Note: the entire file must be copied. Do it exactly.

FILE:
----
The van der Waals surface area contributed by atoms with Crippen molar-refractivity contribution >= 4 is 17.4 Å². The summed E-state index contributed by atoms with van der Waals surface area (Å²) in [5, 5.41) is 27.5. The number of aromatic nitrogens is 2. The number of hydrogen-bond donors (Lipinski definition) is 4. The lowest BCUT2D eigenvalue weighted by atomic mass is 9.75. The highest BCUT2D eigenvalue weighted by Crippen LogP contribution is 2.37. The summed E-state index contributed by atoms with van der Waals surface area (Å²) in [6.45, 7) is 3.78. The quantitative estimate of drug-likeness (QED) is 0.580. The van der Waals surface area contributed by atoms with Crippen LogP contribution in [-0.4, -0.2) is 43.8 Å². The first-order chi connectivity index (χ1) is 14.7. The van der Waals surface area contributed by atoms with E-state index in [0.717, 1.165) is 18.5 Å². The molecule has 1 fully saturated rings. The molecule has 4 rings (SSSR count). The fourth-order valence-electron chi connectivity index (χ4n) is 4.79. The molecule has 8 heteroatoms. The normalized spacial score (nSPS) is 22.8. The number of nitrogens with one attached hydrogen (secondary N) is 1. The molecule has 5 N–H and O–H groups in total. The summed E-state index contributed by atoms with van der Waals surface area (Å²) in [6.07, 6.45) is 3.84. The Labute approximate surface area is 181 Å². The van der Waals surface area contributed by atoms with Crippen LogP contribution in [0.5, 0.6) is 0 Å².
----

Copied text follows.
The van der Waals surface area contributed by atoms with Crippen molar-refractivity contribution >= 4 is 17.4 Å². The summed E-state index contributed by atoms with van der Waals surface area (Å²) in [5, 5.41) is 27.5. The number of aromatic nitrogens is 2. The number of hydrogen-bond donors (Lipinski definition) is 4. The lowest BCUT2D eigenvalue weighted by atomic mass is 9.75. The highest BCUT2D eigenvalue weighted by Crippen LogP contribution is 2.37. The summed E-state index contributed by atoms with van der Waals surface area (Å²) in [6.45, 7) is 3.78. The quantitative estimate of drug-likeness (QED) is 0.580. The van der Waals surface area contributed by atoms with Crippen LogP contribution in [-0.4, -0.2) is 43.8 Å². The first-order chi connectivity index (χ1) is 14.7. The van der Waals surface area contributed by atoms with E-state index in [0.717, 1.165) is 18.5 Å². The molecule has 1 fully saturated rings. The molecule has 4 rings (SSSR count). The fourth-order valence-electron chi connectivity index (χ4n) is 4.79. The molecule has 8 heteroatoms. The normalized spacial score (nSPS) is 22.8. The number of nitrogens with one attached hydrogen (secondary N) is 1. The molecule has 5 N–H and O–H groups in total. The summed E-state index contributed by atoms with van der Waals surface area (Å²) in [6.07, 6.45) is 3.84. The Labute approximate surface area is 181 Å². The van der Waals surface area contributed by atoms with Crippen LogP contribution in [0.5, 0.6) is 0 Å².